A Lady’s Legacy

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Never underestimate the significance of a national symbol or the risks that must be taken at times to preserve it.  There was once an American woman, the First Lady no less, who understood what the loss of an American symbol could mean for the country’s morale.  To prevent such a catastrophe, she willingly risked her life to safeguard that symbol.  For that action, she deserves the eternal thanks of a grateful nation.  She was First Lady Dolley Madison.  This is the tale of her selfless rescue of President George Washington’s portrait from the hordes of British invaders during the War of 1812.

 As the oldest daughter of a Quaker Virginia planter, Dolley Madison grew up on her family’s plantation in northern Virginia, where she learned the social etiquette that was required of young ladies of the day and which served her well as First Lady.  At age fifteen, she moved with her family to the temporary American capitol of Philadelphia.  There she grew into womanhood, married her first husband, and bore two children before losing her husband and youngest child to disease.  As she struggled in the aftermath of her husband’s death, she found a new life with her second husband, James Madison, the “Father of the Constitution.”

James Madison later became the fourth President of the United States, and the two moved to the new, unfinished capitol of Washington, D.C.  Their home, the Executive Mansion, was simply known as the President’s House in those days.  Dolley shined as the First Lady, but it was her actions in August of 1814, two years after America went to war a second time with Britain that cemented her reputation as a true American heroine.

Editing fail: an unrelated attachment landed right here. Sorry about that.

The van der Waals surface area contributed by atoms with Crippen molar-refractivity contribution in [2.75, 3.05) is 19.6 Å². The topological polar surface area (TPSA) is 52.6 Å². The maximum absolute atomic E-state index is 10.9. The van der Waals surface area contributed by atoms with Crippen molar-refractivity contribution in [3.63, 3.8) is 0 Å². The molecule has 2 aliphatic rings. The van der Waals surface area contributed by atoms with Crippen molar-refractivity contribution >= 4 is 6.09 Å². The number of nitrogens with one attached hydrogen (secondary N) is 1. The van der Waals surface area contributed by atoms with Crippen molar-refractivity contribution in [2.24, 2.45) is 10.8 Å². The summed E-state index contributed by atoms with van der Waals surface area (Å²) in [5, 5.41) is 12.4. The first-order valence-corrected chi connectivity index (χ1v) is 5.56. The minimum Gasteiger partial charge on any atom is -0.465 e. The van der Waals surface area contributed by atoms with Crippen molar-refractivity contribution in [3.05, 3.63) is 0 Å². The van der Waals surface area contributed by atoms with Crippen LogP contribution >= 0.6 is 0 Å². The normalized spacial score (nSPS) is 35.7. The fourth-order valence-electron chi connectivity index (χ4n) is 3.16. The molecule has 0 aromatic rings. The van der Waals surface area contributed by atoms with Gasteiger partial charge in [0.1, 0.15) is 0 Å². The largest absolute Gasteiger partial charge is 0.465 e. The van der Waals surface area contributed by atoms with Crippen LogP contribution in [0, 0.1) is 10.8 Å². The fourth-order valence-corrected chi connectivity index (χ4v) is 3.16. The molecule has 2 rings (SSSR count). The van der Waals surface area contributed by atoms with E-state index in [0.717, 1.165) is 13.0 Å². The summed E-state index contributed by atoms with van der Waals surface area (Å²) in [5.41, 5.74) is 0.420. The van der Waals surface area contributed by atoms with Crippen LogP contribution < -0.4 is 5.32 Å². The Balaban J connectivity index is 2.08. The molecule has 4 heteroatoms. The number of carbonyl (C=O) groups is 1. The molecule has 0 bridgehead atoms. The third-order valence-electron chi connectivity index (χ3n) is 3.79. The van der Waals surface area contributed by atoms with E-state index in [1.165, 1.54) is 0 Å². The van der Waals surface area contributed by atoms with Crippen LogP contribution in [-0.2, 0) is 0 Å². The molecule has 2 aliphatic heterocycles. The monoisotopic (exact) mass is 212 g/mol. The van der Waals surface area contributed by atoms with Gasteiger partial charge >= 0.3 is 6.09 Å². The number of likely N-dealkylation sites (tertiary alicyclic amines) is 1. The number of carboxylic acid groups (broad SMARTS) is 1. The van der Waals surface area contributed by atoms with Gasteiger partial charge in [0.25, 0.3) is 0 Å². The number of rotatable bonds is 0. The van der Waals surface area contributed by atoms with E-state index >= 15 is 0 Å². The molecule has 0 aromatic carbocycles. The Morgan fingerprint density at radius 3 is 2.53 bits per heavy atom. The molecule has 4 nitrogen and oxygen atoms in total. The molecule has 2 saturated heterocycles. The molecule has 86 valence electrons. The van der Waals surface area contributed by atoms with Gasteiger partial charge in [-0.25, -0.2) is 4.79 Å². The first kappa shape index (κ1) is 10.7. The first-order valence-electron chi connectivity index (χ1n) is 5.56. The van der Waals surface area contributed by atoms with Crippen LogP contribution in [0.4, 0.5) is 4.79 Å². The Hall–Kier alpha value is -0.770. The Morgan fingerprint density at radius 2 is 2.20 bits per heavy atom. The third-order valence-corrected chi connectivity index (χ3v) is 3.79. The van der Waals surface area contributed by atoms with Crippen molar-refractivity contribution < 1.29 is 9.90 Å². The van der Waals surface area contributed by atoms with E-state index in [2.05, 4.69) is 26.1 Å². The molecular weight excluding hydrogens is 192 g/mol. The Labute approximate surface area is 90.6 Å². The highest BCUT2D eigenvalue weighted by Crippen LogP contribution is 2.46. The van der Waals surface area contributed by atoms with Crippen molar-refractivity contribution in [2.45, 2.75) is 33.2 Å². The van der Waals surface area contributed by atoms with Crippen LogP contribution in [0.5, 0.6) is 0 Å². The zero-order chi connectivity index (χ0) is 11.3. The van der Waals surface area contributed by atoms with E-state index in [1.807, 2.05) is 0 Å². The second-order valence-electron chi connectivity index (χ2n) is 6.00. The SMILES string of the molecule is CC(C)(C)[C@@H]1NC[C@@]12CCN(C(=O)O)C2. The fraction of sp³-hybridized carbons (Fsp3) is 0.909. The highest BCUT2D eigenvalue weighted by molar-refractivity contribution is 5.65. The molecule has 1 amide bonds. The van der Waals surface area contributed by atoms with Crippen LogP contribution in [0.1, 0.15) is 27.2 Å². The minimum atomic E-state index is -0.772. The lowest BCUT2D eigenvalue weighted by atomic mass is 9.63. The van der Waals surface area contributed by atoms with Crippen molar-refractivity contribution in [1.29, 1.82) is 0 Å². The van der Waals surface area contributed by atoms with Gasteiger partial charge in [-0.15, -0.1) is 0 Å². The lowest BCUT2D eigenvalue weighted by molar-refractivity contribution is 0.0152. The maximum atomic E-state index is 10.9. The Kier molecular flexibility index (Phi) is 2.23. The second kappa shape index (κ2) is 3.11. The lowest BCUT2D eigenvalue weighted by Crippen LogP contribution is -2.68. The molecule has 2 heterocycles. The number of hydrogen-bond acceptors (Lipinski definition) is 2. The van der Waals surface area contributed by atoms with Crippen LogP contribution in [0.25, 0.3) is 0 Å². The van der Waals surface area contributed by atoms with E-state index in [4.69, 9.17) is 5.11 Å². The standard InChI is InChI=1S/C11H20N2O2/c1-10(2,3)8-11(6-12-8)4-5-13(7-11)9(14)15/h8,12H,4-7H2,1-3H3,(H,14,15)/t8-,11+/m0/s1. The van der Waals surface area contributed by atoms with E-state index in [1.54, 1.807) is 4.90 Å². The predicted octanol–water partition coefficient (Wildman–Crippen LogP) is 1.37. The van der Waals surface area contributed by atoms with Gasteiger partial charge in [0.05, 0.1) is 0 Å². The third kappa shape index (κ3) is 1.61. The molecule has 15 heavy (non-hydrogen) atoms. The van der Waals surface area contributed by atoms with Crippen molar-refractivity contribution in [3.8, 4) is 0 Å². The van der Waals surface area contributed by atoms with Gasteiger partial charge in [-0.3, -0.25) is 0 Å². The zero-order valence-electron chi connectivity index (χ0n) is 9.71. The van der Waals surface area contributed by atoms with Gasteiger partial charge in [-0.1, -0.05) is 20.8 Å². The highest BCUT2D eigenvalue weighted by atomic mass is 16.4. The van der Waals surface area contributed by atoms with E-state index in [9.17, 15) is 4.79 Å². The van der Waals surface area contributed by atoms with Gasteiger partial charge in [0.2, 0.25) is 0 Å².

After two long years of fighting the strongest military in the world, the new capitol of the young United States was under direct attack.  On August 23, 1814, President James Madison dashed out into the countryside to inspect the defensive fortifications around Washington.  That same day the few remaining soldiers guarding the President’s House also departed.  With only the household staff remaining, Dolley feared for James’ safety but resolved to wait for his return so they could flee together.  As she waited, she fulfilled his parting wish by loading the most critical government documents into enough trunks to fill her carriage.  She also packed a wagon full of the Executive Mansion’s valuables.  The wagon would travel into the nearby countryside.  The work continued into the next morning, August 24th.  As they were working, word arrived that the British Army had routed the American Army and was only miles away from the city itself.  Dolley ignored the approaching danger and continued her efforts to save items of critical importance.  Suddenly, she realized that there was one precious national treasure still at risk. 

Hanging on the wall of what is today the State Dining Room was a large canvas portrait of President George Washington by the artist Gilbert Stuart.  It depicted Washington not as a military leader but as an American citizen whose ultimate desire was to serve and preserve his country.  To Dolley Madison, and to the nation, that portrait not only represented the “Father of Our Country” but also served as one of the symbols of the new republic.